ABC Suspends 'Roseanne' Emmy Campaign in Wake of Cancellation

Following a racist tweet by star Roseanne Barr and the show's abrupt cancellation, ABC suspended the revival sitcom's Emmy campaign for the 2018 awards season.

Shortly after the alphabet network decided to cancel its hit revival series, ABC announced it would be suspending its For Your Consideration campaign on behalf of the series.

According to The Hollywood Reporter, the first evidence will come Sunday, when talent from the show will no longer participate in a day-long event promoting talent from several ABC Entertainment/ABC Studios series to Television Academy members on the Disney lot.

The network had previously announced that Roseanne would be showcased with a screening and panel featuring cast members John Goodman, Sara Gilbert, Lecy Goranson, Michael Fishman, Estelle Parsons, Johnny Galecki and Sarah Chalke, followed by an "after-party" at a venue resembling Roseanne Conner's house.

Barr was not expected to attend the event, as she was not set to return to Los Angeles until late July or early August.

The network also removed the series from its press site Tuesday morning following the controversy.

ABC was forced to take action on their No. 1 comedy series in the key 18-49 demographic after Barr took to Twitter Tuesday morning and made an offensive joke against President Barack Obama's former adviser Valerie Jarrett.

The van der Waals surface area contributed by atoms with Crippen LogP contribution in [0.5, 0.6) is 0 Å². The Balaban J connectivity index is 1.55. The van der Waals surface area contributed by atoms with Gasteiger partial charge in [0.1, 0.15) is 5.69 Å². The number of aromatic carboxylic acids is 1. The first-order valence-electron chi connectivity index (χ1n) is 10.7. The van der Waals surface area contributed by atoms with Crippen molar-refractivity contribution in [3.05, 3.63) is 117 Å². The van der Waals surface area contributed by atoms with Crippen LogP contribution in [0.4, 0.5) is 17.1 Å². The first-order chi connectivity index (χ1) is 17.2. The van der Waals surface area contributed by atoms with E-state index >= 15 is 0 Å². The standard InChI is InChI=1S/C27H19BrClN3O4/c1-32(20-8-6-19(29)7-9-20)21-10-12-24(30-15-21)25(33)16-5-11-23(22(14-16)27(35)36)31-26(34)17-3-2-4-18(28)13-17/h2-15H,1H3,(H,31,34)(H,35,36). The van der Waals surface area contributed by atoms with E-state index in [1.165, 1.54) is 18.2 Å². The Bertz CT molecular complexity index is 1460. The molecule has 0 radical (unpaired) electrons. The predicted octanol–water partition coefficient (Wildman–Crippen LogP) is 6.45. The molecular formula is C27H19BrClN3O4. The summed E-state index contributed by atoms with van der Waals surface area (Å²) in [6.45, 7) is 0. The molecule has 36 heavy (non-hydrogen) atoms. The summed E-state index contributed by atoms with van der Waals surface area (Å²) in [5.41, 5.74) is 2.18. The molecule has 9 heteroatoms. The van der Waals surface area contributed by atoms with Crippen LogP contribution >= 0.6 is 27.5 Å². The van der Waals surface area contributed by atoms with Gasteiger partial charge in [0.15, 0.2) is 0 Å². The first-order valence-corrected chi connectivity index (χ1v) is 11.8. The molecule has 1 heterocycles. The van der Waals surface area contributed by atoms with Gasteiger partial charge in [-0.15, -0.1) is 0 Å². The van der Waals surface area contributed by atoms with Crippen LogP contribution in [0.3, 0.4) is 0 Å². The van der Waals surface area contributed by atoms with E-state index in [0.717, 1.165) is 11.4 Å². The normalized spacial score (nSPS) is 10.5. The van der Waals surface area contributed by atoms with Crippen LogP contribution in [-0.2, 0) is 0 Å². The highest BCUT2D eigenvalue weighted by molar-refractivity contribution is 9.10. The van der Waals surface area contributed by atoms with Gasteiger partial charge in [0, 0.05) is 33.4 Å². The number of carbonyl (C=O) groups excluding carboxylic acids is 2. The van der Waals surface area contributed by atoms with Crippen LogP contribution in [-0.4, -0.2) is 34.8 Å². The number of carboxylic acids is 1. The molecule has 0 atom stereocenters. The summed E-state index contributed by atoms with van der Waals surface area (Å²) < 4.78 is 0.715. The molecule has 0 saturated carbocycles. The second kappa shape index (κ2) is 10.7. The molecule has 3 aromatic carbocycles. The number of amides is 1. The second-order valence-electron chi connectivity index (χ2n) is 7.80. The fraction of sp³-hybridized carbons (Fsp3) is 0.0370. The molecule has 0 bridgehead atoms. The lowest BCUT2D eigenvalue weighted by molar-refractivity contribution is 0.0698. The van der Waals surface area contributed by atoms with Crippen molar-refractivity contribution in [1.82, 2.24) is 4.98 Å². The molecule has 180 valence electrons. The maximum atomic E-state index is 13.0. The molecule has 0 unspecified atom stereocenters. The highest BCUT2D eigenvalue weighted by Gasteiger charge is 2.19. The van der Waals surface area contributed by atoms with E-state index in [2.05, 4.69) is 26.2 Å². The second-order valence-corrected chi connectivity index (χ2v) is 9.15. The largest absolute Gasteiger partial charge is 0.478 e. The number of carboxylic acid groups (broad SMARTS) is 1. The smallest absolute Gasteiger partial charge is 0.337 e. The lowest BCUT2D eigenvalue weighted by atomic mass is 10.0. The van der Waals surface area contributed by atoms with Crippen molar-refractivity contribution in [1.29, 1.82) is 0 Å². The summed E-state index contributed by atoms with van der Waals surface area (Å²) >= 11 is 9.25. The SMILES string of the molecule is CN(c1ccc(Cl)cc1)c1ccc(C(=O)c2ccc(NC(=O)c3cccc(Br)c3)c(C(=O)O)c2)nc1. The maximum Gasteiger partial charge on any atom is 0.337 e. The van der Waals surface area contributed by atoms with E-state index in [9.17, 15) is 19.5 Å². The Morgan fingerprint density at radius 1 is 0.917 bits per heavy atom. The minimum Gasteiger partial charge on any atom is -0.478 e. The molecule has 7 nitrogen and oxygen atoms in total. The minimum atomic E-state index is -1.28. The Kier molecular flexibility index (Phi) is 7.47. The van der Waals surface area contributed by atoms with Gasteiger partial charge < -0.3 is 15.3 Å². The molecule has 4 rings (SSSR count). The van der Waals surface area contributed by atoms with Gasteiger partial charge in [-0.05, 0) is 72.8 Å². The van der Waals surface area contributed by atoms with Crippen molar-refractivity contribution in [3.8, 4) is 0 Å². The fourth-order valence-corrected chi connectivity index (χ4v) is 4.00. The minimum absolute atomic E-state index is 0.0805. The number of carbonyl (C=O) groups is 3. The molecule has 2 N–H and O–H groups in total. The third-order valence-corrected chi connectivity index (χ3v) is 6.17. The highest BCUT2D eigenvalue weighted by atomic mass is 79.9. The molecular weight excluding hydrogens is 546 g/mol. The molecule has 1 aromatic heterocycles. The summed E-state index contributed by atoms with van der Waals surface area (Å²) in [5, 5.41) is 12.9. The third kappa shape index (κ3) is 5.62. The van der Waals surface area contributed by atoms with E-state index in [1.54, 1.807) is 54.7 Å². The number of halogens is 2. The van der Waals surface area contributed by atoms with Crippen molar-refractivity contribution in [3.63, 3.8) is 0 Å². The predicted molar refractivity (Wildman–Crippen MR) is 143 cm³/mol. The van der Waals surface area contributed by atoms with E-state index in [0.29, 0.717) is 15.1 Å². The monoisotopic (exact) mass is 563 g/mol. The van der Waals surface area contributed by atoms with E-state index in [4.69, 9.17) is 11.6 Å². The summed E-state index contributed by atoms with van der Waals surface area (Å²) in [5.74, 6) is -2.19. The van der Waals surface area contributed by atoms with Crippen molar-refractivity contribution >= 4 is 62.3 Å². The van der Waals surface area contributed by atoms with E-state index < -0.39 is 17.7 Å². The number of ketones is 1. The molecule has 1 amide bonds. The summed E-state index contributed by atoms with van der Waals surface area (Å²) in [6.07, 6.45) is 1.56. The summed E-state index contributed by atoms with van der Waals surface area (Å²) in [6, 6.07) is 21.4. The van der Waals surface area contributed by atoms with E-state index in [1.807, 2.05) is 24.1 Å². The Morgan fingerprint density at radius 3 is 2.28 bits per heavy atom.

(Photo: Twitter / @therealroseanne)

"Muslim brotherhood & planet of the apes had a baby=[Valerie Jarrett]," the tweet read. After the tweet garnered an avalanche of backlash online, it was later deleted.

ABC Entertainment president Channing Dungey announced later Tuesday the network had decided to cancel the series.

"Roseanne's Twitter statement is abhorrent, repugnant, and inconsistent with our values, and we have decided to cancel her show," read Dungey's brief statement to press.

Even many of Barr's co-workers and usual defenders, including Sara Gilbert and Wanda Sykes, renounced the tweet.

Jarrett worked as the Director of the Office of Public Engagement and Intergovernmental Affairs in the Obama administration, from 2009 to 2017. She was born to American parents in Shiraz, Iran, where her father ran a children's hospital. She and her family moved back to the United States when she was seven years old.

Barr later apologized to Jarrett and others, before announcing she would, once again, be leaving Twitter.


"I apologize. I am now leaving Twitter," she wrote, adding in a separate tweet, "I apologize to Valerie Jarrett and to all Americans. I am truly sorry for making a bad joke about her politics and her looks. I should have known better. Forgive me-my joke was in bad taste."

Disney CEO Bob Iger also came out in support of ABC's decision to cancel the series, saying, "There was only one thing to do here, and that was the right thing."